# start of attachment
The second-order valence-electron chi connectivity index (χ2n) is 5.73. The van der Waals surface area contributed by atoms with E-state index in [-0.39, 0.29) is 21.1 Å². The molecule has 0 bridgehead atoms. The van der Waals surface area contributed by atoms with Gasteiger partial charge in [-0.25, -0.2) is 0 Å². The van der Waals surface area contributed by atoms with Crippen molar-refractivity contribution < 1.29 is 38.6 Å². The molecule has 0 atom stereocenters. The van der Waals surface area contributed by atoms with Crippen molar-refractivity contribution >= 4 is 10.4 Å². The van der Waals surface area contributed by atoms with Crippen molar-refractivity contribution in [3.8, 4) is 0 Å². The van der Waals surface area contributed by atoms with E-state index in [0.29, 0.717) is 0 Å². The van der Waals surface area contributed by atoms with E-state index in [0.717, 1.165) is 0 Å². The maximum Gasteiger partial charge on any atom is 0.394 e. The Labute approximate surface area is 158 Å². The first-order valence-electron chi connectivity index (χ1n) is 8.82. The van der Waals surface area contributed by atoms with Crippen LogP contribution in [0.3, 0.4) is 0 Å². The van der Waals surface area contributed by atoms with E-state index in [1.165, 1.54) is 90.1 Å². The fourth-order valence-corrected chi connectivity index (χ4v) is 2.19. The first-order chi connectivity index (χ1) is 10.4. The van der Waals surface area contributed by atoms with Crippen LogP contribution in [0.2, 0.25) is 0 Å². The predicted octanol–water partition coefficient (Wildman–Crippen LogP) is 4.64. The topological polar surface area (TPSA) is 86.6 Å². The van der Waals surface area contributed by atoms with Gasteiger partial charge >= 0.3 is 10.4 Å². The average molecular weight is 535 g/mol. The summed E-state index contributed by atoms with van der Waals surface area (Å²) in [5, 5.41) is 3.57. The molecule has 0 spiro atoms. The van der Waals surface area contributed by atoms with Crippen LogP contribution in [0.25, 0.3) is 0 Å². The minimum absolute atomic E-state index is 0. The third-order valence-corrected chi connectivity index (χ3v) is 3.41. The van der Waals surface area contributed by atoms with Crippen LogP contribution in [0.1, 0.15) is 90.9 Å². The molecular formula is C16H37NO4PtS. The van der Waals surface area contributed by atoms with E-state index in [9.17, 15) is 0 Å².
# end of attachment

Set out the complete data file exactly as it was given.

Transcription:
The second-order valence-electron chi connectivity index (χ2n) is 5.73. The van der Waals surface area contributed by atoms with E-state index in [-0.39, 0.29) is 21.1 Å². The molecule has 0 bridgehead atoms. The van der Waals surface area contributed by atoms with Gasteiger partial charge in [-0.25, -0.2) is 0 Å². The van der Waals surface area contributed by atoms with Crippen molar-refractivity contribution < 1.29 is 38.6 Å². The molecule has 0 atom stereocenters. The van der Waals surface area contributed by atoms with Crippen molar-refractivity contribution >= 4 is 10.4 Å². The van der Waals surface area contributed by atoms with Crippen molar-refractivity contribution in [3.8, 4) is 0 Å². The van der Waals surface area contributed by atoms with E-state index in [0.29, 0.717) is 0 Å². The van der Waals surface area contributed by atoms with E-state index in [0.717, 1.165) is 0 Å². The maximum Gasteiger partial charge on any atom is 0.394 e. The Labute approximate surface area is 158 Å². The first-order valence-electron chi connectivity index (χ1n) is 8.82. The van der Waals surface area contributed by atoms with Crippen LogP contribution in [0.3, 0.4) is 0 Å². The van der Waals surface area contributed by atoms with E-state index in [1.165, 1.54) is 90.1 Å². The fourth-order valence-corrected chi connectivity index (χ4v) is 2.19. The first-order chi connectivity index (χ1) is 10.4. The van der Waals surface area contributed by atoms with Crippen LogP contribution in [0.2, 0.25) is 0 Å². The predicted octanol–water partition coefficient (Wildman–Crippen LogP) is 4.64. The topological polar surface area (TPSA) is 86.6 Å². The van der Waals surface area contributed by atoms with Gasteiger partial charge >= 0.3 is 10.4 Å². The average molecular weight is 535 g/mol. The summed E-state index contributed by atoms with van der Waals surface area (Å²) in [5, 5.41) is 3.57. The molecule has 0 spiro atoms. The van der Waals surface area contributed by atoms with Crippen LogP contribution in [0.25, 0.3) is 0 Å². The minimum absolute atomic E-state index is 0. The third-order valence-corrected chi connectivity index (χ3v) is 3.41. The van der Waals surface area contributed by atoms with Crippen LogP contribution in [0.1, 0.15) is 90.9 Å². The molecular formula is C16H37NO4PtS. The van der Waals surface area contributed by atoms with E-state index in [9.17, 15) is 0 Å².